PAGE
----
Employment Passes allow companies to bring in foreign professionals to plug skills gaps and supply shortages, so as to attract and root high-value activities in Singapore. This is necessary to create and sustain a wide range of good jobs that meet Singaporeans’ career aspirations.

For example, to develop our ICT and software industries, which require highly specialised skills and knowledge, global companies like Google, Grab, and Facebook need workers with the relevant skills and experience to fill all the jobs they create. There may not be enough Singapore citizens with these skills and experience to anchor these global companies’ investment. Hence, Government should do as the previous generation did to anchor the electronics industry, which was to create the jobs in Singapore first, even if some of these higher-paying jobs went to foreigners initially, and to train Singapore citizens and upgrade their skills to eventually take on these higher-paying jobs.

To ensure that Singapore citizens do not have their salaries undercut by foreigners, the Ministry of Manpower (MOM) requires Employment Pass applicants to meet salary thresholds, which are regularly updated taking reference from the salaries of locals with similar experience and seniority. For example, the Employment Pass minimum qualifying salary will be raised from $3,600 to $3,900 with effect from 1 May 2020. The salary thresholds for older and more experienced applicants will also be raised in tandem. For example, an EP applicant in his early 40s will need to earn around double the new minimum qualifying salary of $3,900.

MOM also requires employers to make jobs accessible to Singapore citizens, and recruit fairly based on merit. Under the Fair Consideration Framework (FCF), employers must advertise on MyCareersFuture.sg before they make an Employment Pass application.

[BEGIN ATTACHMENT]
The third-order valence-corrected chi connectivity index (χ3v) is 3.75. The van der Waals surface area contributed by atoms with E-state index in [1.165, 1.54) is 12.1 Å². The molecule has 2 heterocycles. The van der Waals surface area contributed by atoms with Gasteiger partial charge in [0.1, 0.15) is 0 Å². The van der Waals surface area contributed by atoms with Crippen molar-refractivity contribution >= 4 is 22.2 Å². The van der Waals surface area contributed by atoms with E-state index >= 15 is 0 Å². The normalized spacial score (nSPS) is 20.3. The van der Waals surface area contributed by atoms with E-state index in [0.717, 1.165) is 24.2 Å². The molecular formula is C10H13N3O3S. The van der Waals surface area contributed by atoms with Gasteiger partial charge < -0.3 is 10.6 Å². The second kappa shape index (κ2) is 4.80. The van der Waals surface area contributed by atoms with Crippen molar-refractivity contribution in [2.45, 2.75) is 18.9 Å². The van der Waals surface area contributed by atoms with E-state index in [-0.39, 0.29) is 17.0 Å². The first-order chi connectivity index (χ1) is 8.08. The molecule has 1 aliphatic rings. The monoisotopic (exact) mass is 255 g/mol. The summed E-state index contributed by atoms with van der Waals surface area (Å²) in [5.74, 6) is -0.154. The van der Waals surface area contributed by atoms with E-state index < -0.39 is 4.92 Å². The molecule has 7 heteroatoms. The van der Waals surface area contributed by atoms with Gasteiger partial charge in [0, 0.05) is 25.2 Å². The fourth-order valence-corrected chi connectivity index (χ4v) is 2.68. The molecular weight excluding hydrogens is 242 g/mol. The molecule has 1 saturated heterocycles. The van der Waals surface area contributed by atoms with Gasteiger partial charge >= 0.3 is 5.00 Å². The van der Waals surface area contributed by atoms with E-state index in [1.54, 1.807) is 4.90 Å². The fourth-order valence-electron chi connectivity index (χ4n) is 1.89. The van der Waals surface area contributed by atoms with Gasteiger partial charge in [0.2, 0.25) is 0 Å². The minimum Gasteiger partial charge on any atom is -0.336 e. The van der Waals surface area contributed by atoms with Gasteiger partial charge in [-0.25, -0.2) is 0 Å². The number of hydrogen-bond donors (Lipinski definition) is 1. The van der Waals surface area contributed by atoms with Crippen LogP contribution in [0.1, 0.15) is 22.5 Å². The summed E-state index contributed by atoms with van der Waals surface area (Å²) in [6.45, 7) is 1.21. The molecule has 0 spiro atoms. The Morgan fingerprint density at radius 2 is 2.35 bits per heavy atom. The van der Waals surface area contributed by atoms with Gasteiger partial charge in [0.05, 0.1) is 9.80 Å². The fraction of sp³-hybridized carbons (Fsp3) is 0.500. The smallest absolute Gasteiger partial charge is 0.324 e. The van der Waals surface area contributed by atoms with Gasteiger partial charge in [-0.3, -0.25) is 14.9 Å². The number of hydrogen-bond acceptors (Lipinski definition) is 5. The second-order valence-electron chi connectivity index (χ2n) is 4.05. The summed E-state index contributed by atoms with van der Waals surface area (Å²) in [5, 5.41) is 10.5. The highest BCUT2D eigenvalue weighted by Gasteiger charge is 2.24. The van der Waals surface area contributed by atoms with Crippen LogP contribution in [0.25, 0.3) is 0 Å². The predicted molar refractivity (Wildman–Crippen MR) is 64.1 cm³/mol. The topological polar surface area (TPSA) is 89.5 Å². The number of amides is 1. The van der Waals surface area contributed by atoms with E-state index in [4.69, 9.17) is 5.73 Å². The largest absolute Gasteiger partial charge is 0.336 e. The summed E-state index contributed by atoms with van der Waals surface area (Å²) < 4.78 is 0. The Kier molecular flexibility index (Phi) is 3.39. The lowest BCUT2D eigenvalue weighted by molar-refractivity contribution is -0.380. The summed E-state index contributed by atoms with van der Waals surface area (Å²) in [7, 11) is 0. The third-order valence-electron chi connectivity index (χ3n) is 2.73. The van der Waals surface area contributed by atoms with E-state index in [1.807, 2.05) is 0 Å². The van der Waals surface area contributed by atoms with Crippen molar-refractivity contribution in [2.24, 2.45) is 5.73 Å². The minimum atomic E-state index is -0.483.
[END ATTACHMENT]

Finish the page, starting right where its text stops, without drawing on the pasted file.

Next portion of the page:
MOM also proactively identifies employers that are suspected to have discriminatory hiring practices, and places them on the FCF Watchlist. Their Employment Pass applications are closely scrutinised by MOM, and uncooperative employers have had their work pass privileges withdrawn. 

In January 2020, MOM strengthened the FCF by raising penalties across the board for all discrimination cases (including age, race, nationality and mental health condition). Employers that violate the Tripartite Guidelines on Fair Employment Practices (TGFEP) will be barred from hiring new foreign workers and renewing existing foreign workers, for a minimum of 12 months up to a maximum of 24 months. MOM will also prosecute employers and key personnel who make false declarations on fair consideration. If convicted, they could face up to 2 years of imprisonment, fined up to $20,000, or both.

Members of the public who encounter workplace discrimination should report it to TAFEP. Beyond the employers, MOM will also take individual employees to task if they were involved in any unfair hiring practices, including revoking their work passes if they are foreigners. 

With effect from 1 October 2020, all employment agencies (EAs) will be subject to new licence conditions that require them to comply with the fair recruitment requirements in the TGFEP when recruiting on behalf of their clients.

In addition to helping their clients fulfil job advertising requirements, EAs must also (i) brief their clients on the fair recruitment requirements in the TGFEP; (ii) make reasonable efforts to attract Singaporeans for vacancies that they are trying to fill, except where the employer undertakes to do so through other channels; and (iii) consider all candidates based on merit. EAs that fail to comply with licence conditions may be issued with demerit points, have their licence suspended or revoked, or face prosecution.



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